Former National MP Anne Tolley will chair a group of commissioners stepping in for the Tauranga City Council, after the Government signalled it had little confidence in the body’s councillors.
Tolley is joined by Stephen Selwood, former chief executive of Infrastructure New Zealand, Bill Wasley, a seasoned board member and independent hearing commissioner, and Shadrach Rolleston, an expert in environmental resource management and iwi-Māori engagement.
Their term will start next Tuesday and will end next year after local body elections on October 8.
Local Government Minister Nanaia Mahuta said the commissioners appointed “strikes the right balance between the significant decisions that need to be made”.
“In appointing these commissioners, I have carefully considered the right skills and experience to deliver the long-term plan, restore public confidence in the Council, recognise the strategic growth challenges, working with iwi and develop a pathway to return the Council to an elected membership in October 2022,” Mahuta said.
Tolley, who was a Napier City Council Deputy Mayor before becoming an MP, said she wanted to return the city to full local democracy “as soon as possible”.
Council acting chief executive Christine Jones said Tauranga City Council welcomed the appointments.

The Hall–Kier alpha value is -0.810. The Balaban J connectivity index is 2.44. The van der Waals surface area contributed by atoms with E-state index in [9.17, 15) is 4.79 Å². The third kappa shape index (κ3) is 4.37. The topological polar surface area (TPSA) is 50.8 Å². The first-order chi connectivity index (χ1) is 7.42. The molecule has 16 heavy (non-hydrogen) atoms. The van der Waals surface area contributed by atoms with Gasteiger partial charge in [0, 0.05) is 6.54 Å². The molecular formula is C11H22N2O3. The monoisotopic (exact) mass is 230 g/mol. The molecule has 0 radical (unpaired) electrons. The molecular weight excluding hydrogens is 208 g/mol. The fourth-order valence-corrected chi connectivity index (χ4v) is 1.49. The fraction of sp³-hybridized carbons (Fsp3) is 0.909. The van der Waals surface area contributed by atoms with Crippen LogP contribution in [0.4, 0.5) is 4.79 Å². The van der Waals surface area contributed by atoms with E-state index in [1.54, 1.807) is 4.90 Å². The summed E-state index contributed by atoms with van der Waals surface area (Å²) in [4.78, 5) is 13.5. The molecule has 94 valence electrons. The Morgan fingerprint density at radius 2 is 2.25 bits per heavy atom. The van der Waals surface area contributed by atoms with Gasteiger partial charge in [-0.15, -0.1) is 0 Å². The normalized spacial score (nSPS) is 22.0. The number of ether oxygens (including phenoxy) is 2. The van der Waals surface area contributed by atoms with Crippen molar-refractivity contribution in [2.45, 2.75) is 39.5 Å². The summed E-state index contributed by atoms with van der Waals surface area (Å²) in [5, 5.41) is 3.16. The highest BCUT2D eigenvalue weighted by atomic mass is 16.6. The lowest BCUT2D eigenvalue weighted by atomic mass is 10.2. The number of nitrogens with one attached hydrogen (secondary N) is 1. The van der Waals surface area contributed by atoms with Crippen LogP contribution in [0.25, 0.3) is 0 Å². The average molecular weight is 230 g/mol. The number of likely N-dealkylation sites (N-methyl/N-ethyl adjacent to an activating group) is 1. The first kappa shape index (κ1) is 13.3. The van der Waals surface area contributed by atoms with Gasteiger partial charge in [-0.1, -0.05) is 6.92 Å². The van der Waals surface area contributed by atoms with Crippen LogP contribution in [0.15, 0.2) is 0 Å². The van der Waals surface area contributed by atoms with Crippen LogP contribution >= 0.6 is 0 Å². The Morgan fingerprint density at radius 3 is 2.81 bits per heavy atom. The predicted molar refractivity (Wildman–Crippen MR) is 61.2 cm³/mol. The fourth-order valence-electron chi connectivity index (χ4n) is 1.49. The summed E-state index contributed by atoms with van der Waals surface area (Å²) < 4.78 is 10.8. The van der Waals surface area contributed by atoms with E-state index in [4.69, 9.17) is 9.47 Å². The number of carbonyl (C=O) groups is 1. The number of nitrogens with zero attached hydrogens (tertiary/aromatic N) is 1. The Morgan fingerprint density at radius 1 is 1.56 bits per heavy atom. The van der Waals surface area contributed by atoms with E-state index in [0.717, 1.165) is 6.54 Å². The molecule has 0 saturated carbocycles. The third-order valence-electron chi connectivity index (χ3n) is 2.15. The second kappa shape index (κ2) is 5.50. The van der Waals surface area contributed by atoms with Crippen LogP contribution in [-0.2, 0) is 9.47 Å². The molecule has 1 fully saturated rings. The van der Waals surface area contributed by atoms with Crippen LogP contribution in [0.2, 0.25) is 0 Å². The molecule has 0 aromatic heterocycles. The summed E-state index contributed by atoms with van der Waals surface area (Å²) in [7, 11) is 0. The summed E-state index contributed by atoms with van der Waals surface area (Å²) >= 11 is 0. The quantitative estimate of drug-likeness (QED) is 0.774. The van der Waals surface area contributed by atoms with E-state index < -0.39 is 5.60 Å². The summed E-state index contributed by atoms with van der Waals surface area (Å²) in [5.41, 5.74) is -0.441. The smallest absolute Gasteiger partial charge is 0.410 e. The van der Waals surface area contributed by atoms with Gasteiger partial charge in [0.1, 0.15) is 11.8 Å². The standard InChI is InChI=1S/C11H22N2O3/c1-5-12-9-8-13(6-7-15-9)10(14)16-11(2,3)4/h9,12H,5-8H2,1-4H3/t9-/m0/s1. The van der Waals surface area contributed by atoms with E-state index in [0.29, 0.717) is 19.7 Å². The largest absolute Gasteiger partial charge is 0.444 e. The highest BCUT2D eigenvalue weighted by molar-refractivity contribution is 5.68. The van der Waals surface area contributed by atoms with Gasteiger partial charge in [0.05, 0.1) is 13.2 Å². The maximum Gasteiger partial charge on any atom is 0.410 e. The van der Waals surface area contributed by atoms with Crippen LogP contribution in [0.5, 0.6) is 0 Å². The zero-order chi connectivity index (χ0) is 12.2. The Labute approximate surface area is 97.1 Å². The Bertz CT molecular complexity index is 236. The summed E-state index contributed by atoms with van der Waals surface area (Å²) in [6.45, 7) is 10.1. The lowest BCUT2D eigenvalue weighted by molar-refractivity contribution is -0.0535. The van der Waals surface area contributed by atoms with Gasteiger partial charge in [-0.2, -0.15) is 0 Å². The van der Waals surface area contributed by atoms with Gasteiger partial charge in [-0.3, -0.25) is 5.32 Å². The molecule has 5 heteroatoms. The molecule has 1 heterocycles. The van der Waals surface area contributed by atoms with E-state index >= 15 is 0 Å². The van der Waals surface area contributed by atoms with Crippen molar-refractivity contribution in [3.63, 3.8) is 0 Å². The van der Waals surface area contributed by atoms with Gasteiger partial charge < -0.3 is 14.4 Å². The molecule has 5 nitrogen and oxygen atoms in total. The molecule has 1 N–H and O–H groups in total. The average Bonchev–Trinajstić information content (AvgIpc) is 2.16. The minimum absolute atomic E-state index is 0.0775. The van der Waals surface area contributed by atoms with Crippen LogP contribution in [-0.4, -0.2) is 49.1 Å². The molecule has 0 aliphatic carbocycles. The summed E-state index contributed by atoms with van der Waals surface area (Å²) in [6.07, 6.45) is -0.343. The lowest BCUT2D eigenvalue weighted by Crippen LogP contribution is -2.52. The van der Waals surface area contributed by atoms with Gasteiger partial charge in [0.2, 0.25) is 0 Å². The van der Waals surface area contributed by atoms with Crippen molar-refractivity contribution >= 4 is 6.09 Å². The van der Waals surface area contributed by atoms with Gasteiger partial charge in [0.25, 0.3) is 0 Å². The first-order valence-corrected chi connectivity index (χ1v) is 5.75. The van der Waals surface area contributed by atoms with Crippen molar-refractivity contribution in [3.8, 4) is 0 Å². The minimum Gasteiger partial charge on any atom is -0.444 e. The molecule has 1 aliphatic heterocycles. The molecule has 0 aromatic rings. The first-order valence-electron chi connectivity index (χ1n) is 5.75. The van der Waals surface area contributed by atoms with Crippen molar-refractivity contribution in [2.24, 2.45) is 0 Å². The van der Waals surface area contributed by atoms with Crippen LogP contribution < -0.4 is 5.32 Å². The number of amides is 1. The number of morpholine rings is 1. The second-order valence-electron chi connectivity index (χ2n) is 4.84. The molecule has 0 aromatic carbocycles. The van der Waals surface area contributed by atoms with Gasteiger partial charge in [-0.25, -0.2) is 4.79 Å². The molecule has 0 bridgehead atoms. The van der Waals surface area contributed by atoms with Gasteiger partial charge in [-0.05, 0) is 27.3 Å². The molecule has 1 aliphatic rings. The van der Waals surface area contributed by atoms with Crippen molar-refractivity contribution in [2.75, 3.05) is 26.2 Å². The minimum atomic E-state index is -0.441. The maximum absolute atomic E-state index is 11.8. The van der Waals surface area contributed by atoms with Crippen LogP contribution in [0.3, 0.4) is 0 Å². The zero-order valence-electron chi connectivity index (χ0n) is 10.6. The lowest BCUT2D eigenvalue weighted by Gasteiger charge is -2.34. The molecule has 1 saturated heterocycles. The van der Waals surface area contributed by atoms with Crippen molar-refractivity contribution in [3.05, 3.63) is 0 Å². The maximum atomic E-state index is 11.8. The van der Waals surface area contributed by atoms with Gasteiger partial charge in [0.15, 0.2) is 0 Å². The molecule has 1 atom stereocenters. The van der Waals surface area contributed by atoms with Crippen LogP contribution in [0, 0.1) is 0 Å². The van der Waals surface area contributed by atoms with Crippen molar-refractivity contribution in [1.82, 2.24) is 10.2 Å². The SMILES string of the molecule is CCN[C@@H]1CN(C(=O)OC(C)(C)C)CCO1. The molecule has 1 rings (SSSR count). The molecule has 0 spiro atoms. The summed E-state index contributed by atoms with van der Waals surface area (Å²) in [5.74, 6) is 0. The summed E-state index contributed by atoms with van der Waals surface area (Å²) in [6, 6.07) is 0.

“Staff are committed to working closely with the commissioners.”
National MP for Tauranga Simon Bridges called the appointment "shrewd".
"I have to hand it to Labour, they are nothing if not shrewd. They know I hate a commission in Tauranga so they appoint my close colleague Anne Tolley as chair," he tweeted.
In December, Mahuta said the appointments came "in response to significant governance problems among the council's elected representatives and the findings of an independent review".
"I have grown increasingly concerned at the governance issues, and the impact this has on Tauranga ratepayers and significant investment in the region,” she said.
"The council was given the opportunity to address the concerns, but has demonstrated that more direct action is needed.”
The council was plagued with issues including failed coups, infighting and unsavoury behaviour brought to light through a damning open records request.